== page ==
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RESEARCH ARTICLE

Development and Validation of Stability

Indicating Analytical Method for

Doxazosin Mesylate and its Application

to Kinetic Studies

Chemical Sciences

Journal, Vol. 2012:

CSJ-67


Chemical Sciences Journal, Vol. 2012: CSJ-67

1

Development and Validation of Stability Indicating Analytical

Method for Doxazosin Mesylate and its Application

to Kinetic Studies

KS Rao 1 *, KB Deb 1 , MEB Rao 1 , SS Patro 2 , AK Patnaik 3

1 Roland Institute of Pharmaceutical Sciences, Berhampur, Orissa, India.

2 School of Pharmacy, Taylor’s University, Malaysia.

3 Khallikote College, Berhampur, Orissa, India.

*Correspondence to: Kareti Srinivasa Rao, ksrao108@gmail.com

Accepted: Aug 17, 2012; Published: Sep 08, 2012

Abstract

A stability-indicating LC assay method was developed for the quantitative determination of Doxazosin mesylate (DXM) in

pharmaceutical dosage form in the presence of its degradation products and kinetic determinations were evaluated in

acidic and alkaline degradation conditions. Chromatographic separation was achieved by use of LiChroCART-

Lichrosphere100 RP-18 column (250 × 4.0 mm, 5 m). DXM degraded in acidic, alkaline and hydrogen peroxide conditions,

while it was more stable in thermal and photolytic conditions. The described method was linear over a range of 1.0-300 g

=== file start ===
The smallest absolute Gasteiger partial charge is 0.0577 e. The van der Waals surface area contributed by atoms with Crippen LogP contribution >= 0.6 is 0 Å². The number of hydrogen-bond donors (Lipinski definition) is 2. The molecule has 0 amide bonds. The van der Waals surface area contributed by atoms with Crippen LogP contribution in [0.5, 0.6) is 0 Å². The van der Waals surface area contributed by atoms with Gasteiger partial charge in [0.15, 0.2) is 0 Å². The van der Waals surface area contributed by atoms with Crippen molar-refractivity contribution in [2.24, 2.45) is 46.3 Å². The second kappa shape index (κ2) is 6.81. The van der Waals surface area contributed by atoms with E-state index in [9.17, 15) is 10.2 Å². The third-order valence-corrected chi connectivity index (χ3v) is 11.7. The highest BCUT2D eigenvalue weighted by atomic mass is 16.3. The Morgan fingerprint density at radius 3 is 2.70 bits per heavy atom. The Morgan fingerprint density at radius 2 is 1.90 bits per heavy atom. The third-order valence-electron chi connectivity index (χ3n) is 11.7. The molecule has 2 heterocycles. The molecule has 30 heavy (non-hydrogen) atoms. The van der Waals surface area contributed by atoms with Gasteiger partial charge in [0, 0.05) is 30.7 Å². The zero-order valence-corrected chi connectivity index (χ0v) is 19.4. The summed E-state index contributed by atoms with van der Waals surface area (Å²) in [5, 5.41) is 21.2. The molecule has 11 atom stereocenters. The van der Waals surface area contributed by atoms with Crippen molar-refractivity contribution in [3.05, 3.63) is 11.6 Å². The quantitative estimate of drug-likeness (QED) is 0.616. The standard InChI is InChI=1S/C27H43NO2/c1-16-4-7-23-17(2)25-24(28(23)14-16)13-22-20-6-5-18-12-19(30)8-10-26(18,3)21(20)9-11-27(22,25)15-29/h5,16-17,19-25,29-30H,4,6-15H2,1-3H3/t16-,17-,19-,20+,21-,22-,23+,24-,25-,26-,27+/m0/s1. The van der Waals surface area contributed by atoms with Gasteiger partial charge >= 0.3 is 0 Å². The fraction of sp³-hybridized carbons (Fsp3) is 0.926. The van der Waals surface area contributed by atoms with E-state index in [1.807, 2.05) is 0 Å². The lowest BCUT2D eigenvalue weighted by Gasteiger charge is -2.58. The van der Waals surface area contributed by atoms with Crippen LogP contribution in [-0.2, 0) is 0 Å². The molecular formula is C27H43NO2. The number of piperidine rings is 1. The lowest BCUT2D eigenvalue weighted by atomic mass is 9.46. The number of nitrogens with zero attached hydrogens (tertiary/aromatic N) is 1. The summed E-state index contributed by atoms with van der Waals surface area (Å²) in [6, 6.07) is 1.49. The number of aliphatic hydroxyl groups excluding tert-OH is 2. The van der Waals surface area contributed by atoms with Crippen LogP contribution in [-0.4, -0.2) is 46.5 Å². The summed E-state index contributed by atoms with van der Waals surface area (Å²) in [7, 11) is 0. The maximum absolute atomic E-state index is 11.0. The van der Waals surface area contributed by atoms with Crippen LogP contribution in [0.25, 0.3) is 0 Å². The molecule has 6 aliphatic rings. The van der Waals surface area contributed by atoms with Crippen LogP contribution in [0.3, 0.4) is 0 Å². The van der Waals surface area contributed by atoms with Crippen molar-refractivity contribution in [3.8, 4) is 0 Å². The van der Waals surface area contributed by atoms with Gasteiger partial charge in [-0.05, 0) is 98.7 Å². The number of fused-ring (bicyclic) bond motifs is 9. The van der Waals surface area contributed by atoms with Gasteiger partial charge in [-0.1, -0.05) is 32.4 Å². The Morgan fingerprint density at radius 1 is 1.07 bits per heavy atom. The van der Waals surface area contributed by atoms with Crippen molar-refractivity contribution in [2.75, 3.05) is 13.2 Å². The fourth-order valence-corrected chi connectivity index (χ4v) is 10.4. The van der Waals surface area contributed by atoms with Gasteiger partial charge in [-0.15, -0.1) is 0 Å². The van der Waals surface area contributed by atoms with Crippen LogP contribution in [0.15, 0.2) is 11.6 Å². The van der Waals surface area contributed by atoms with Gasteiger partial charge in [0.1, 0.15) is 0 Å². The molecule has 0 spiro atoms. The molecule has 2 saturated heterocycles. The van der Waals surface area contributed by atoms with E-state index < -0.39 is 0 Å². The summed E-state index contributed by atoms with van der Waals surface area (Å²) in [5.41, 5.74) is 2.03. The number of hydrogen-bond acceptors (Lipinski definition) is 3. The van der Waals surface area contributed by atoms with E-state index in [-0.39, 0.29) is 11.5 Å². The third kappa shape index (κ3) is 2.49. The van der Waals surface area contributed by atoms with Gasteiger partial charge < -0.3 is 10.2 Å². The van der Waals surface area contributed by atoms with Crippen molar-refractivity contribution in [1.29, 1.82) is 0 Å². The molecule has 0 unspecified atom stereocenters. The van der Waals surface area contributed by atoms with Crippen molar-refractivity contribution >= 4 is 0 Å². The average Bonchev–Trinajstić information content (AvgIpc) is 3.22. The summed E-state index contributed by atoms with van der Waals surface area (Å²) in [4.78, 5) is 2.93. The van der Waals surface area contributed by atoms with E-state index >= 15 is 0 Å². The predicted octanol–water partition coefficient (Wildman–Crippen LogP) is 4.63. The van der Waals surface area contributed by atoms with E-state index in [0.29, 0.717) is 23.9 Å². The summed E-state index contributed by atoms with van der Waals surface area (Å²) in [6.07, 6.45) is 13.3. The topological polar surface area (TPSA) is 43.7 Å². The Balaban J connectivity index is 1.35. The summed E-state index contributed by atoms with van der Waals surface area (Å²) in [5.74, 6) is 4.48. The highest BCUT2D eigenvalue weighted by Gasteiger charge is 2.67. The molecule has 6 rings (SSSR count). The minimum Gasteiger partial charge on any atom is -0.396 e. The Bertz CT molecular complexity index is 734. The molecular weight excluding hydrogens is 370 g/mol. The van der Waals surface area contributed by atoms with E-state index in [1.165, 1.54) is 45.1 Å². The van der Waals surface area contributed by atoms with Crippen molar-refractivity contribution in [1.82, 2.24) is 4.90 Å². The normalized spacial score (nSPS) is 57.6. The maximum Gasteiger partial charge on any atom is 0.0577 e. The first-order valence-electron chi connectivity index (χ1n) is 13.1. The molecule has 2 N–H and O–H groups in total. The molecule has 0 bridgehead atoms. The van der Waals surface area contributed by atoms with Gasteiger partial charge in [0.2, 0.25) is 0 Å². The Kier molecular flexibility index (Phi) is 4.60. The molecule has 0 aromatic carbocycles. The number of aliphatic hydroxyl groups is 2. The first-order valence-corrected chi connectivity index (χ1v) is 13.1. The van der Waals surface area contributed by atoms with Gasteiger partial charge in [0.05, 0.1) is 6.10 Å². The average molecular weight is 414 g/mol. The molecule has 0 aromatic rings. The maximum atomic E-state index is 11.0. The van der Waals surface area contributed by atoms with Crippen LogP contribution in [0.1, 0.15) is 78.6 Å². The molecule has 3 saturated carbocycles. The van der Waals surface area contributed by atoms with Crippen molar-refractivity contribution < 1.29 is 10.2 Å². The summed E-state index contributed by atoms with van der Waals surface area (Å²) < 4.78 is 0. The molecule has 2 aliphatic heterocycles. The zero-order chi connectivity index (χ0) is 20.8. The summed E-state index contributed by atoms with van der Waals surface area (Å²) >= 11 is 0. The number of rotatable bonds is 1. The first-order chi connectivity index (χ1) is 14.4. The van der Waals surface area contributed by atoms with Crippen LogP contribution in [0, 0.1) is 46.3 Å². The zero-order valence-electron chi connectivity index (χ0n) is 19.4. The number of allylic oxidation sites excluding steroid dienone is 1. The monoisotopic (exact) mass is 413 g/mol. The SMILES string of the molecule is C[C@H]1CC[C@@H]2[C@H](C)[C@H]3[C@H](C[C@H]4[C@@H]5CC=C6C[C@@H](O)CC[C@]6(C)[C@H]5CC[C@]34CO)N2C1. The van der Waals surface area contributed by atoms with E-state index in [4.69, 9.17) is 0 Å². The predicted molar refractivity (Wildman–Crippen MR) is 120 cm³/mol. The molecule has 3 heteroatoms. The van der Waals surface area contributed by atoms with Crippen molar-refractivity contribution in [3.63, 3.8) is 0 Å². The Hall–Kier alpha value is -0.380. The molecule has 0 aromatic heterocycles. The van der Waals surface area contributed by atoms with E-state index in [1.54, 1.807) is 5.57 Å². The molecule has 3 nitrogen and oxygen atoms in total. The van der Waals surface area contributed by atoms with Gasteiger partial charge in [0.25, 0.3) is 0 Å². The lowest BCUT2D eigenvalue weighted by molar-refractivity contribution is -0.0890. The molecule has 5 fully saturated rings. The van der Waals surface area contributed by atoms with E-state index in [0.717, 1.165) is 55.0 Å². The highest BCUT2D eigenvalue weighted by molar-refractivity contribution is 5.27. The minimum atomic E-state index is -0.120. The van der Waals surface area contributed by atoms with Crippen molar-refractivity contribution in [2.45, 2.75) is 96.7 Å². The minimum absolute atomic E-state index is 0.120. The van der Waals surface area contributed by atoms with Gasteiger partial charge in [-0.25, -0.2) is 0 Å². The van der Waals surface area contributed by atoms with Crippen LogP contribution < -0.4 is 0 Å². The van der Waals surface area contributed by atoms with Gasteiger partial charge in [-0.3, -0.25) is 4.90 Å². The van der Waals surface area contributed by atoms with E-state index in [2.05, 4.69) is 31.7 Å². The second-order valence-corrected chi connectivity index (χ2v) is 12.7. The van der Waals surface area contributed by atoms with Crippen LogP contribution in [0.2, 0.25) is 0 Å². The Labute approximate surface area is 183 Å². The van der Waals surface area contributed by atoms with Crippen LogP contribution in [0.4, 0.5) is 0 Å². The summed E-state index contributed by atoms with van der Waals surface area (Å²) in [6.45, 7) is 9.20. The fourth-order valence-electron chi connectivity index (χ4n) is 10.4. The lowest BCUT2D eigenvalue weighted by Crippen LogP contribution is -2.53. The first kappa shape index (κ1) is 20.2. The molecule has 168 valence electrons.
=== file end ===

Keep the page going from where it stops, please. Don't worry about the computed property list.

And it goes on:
mL -1 for determination of DXM (r= 0.9992). The acid degradation of DXM in 1M HCl solution showed zero-order kinetics

with rate constant 0.45 mole liter -1 minutes -1 , while the alkaline degradation with 1M NaOH demonstrated first-order

kinetics with rate constant k = 0.0044 min −1 . The half-life (t 0.5 ) and shelf life (t 0.9 ) values were also determined for both the

kinetic studies. F-test and t-test at 95% confidence level were used to check the intermediate precision data obtained

under different experimental setups; the calculated value was found to be less than critical value. The developed method

was found to be simple, specific, robust, linear, precise, and accurate for the determination of DXM in pharmaceutical

formulations.

Keywords: Doxazosin mesylate; stability-indicating assay; stress degradation study; kinetic degradation.

1. Introduction

Doxazosin mesylate, l-(4-Amino-6,7-dimethoxy-2-quinazolinyl)-4-[(2,3-dihydro-l,4-benzodioxin-2-yl)carbonyl]